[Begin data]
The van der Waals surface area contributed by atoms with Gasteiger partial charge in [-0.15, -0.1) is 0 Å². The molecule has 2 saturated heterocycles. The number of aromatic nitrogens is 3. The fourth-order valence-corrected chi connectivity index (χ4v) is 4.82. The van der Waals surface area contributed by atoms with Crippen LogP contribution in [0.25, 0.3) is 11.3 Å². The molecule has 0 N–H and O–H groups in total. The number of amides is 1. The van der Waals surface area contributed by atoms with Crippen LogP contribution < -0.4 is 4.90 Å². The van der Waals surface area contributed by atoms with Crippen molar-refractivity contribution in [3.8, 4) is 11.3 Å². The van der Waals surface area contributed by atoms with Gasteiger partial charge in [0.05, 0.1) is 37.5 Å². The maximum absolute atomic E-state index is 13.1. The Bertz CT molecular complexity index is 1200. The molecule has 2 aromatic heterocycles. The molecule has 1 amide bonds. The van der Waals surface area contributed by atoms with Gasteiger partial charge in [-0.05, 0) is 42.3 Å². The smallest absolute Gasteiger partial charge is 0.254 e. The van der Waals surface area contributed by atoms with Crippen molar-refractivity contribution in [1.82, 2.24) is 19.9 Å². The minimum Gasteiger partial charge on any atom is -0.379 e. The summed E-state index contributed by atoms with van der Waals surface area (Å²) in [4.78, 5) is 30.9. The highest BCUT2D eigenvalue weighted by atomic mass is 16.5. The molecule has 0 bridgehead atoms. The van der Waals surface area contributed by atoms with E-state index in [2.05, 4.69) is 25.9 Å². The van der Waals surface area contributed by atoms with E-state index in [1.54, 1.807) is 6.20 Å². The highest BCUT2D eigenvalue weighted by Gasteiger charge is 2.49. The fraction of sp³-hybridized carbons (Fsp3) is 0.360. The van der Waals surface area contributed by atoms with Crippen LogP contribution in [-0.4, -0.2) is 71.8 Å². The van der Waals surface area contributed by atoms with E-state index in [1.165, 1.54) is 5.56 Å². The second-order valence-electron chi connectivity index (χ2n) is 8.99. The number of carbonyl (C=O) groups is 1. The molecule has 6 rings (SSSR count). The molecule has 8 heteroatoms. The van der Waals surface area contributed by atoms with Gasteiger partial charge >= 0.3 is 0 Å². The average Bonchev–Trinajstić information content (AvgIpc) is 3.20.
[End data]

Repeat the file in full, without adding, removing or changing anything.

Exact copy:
The van der Waals surface area contributed by atoms with Gasteiger partial charge in [-0.15, -0.1) is 0 Å². The molecule has 2 saturated heterocycles. The number of aromatic nitrogens is 3. The fourth-order valence-corrected chi connectivity index (χ4v) is 4.82. The van der Waals surface area contributed by atoms with Crippen LogP contribution in [0.25, 0.3) is 11.3 Å². The molecule has 0 N–H and O–H groups in total. The number of amides is 1. The van der Waals surface area contributed by atoms with Crippen LogP contribution < -0.4 is 4.90 Å². The van der Waals surface area contributed by atoms with Crippen molar-refractivity contribution in [3.8, 4) is 11.3 Å². The van der Waals surface area contributed by atoms with Gasteiger partial charge in [0.05, 0.1) is 37.5 Å². The maximum absolute atomic E-state index is 13.1. The Bertz CT molecular complexity index is 1200. The molecule has 2 aromatic heterocycles. The molecule has 1 amide bonds. The van der Waals surface area contributed by atoms with Gasteiger partial charge in [-0.05, 0) is 42.3 Å². The smallest absolute Gasteiger partial charge is 0.254 e. The van der Waals surface area contributed by atoms with Crippen molar-refractivity contribution in [1.82, 2.24) is 19.9 Å². The minimum Gasteiger partial charge on any atom is -0.379 e. The summed E-state index contributed by atoms with van der Waals surface area (Å²) in [4.78, 5) is 30.9. The highest BCUT2D eigenvalue weighted by atomic mass is 16.5. The molecule has 0 bridgehead atoms. The van der Waals surface area contributed by atoms with E-state index in [2.05, 4.69) is 25.9 Å². The van der Waals surface area contributed by atoms with E-state index in [1.54, 1.807) is 6.20 Å². The highest BCUT2D eigenvalue weighted by Gasteiger charge is 2.49. The fraction of sp³-hybridized carbons (Fsp3) is 0.360. The van der Waals surface area contributed by atoms with Crippen LogP contribution in [-0.4, -0.2) is 71.8 Å². The van der Waals surface area contributed by atoms with E-state index in [1.165, 1.54) is 5.56 Å². The second-order valence-electron chi connectivity index (χ2n) is 8.99. The number of carbonyl (C=O) groups is 1. The molecule has 6 rings (SSSR count). The molecule has 8 heteroatoms. The van der Waals surface area contributed by atoms with Gasteiger partial charge >= 0.3 is 0 Å². The average Bonchev–Trinajstić information content (AvgIpc) is 3.20.